While the Liberal Party retained our local seats of Bradfield and Berowra in the recent federal election, the Coalition’s national rule has come to an end.
With political realignments seen across the country – including locally, where there was a 12.3% swing away from the Liberals recorded in Bradfield and a 5.2% swing to the ALP in Berowra at the time of writing – Labor has secured a majority government. The question is, how will having a new federal government affect the Upper North Shore property market?
Help to Buy
With housing and housing affordability a hot button topic going into the election, Labor campaigned on their centrepiece housing policy called Help to Buy. The scheme promises to reduce the cost of buying a home for 10,000 eligible low- and middle-income earners each financial year via an equity contribution from the government. Under Help to Buy, the government will contribute up to 40 per cent of the purchase cost of a new home or up to 30 per cent for an existing home.
Homebuyers using the scheme in Sydney, including here on the Upper North Shore, have a maximum purchase price cap of $950,000. They stand to save up to $380,000 on a new home purchase, or $285,000 on an existing home. Help to Buy will also save homebuyers from taking out potentially costly Lenders Mortgage Insurance (LMI).
How will it work?
To qualify for the scheme, home buyers will need at least a 2 per cent deposit and the ability to service the remainder of the purchase via a regular home loan. They must earn no more than $90,000 a year, or $120,000 for couples, and not own any other land or property. They must live in the purchased property and be responsible for all costs associated with the purchase, like stamp duty, legal and bank fees, as well as all ongoing costs and bills like rates and strata fees. They won’t have to pay rent on the stake of the home owned by the government. If their income exceeds the scheme’s annual threshold for two years running, they will have to repay the government’s contribution. They’ll also have the option to buy an additional stake in the home if and when they can afford it. When the property is sold, the government will take its share of any capital gains made.
What else is the new Labor Government promising for the housing sector?
In addition to introducing Help to Buy, Labor agreed to continue and expand the Home Guarantee Scheme introduced by the Coalition. The party announced their intention to establish the Regional First Home Buyer Support Scheme and to review both metro and regional purchase price caps every six months.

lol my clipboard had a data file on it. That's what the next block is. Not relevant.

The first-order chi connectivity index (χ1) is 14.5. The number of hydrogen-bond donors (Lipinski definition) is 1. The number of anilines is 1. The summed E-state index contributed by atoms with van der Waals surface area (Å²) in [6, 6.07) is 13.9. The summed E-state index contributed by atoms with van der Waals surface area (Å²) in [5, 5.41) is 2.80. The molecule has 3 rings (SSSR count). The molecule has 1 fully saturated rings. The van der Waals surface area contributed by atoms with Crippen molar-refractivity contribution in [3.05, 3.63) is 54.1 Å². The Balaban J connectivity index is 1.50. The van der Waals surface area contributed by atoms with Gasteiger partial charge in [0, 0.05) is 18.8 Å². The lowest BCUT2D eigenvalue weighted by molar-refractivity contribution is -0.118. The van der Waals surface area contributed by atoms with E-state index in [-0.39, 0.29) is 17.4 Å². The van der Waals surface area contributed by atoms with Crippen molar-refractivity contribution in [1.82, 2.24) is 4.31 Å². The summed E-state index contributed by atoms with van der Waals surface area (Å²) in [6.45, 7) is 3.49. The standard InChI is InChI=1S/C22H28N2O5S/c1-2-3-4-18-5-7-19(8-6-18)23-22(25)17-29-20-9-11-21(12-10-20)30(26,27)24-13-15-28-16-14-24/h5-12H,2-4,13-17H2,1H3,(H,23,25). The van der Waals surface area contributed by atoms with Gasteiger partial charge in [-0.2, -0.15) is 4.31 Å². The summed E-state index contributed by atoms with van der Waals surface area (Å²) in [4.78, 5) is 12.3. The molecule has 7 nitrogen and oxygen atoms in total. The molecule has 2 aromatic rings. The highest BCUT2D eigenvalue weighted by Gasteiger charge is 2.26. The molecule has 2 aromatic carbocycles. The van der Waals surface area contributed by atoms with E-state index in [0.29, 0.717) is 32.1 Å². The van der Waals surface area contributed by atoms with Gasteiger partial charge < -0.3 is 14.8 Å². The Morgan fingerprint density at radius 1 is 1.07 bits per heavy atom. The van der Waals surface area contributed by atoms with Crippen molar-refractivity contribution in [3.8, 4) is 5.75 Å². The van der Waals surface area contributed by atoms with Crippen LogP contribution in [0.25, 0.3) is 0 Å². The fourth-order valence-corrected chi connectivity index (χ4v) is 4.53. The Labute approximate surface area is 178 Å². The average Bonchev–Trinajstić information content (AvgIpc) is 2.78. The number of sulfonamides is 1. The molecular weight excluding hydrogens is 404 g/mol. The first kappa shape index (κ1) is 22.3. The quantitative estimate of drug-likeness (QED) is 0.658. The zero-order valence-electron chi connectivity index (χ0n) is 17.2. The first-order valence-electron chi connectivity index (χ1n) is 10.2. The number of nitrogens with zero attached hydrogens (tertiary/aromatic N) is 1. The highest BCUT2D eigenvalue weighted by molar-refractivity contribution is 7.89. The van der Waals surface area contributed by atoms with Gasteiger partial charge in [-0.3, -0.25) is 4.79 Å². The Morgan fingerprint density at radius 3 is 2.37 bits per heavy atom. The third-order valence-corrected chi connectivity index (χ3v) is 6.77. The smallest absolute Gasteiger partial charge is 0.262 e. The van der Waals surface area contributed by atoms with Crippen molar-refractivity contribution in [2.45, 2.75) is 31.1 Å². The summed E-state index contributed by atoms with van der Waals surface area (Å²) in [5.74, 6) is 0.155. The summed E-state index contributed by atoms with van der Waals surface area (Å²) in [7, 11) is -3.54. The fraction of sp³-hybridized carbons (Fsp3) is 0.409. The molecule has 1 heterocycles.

When it comes to property investors, Labor has promised to maintain the status quo for both negative gearing and capital gains tax for the duration of their tenure following the recent election.
Labor also pledged to form the National Housing Supply and Affordability Council to address the twin issues of housing inventory and pricing with a view to increasing supply and improving affordability.
How will these measures impact the real estate market?
Regardless of the election outcome, climbing interest rates are the main factor influencing the Australian property market. Experts and economists from the CBA and AMP Capital agree that Labor’s policies are unlikely to reduce the impact of rising interest rates and the cost of living on Australian households.
CBA senior economist Gareth Aird says that demand-driven policies like Labor’s Help to Buy and the Coalition’s First Home Guarantee tend to have a more significant impact in a rising property market like that we saw in 2021. Meanwhile, Westpac’s Matthew Hassan notes that any effect from the new policies will take months, if not years, to be felt. NAB chief economist Alan Oster put it bluntly – ‘my long and short of it is that it’s [the new government] not going to make any difference.’
Post-election Upper North Shore property market outlook
While the experts’ forecasts for national property prices for 2022 differ slightly, no one is forecasting substantial price falls. CBA is forecasting prices will hold steady this year, while Westpac predicts a 2 per cent decline and ANZ 3 per cent. NAB, meanwhile, anticipates prices will, in fact, rise by 2 per cent in 2022.
While Sydney property prices have softened by 1.5 per cent since January, according to CoreLogic, homeowners continue to benefit from the huge equity increases gained during the pandemic. Sydney property prices are a massive 22.7 per cent above pre-COVID levels. When we focus on the Upper North Shore, we see that certain suburbs are outperforming even this metric, like West Pymble, for example, where the median house price has risen by 36.7 per cent over the past year, and St Ives Chase, where the median house price has jumped by 31.6 per cent since May 2021. We expect strong buyer demand for property in blue-chip areas like the Upper North Shore to remain unaffected by the federal election result.
If you’re after advice about selling or buying on the Upper North Shore, we’re here to help. Get in touch today.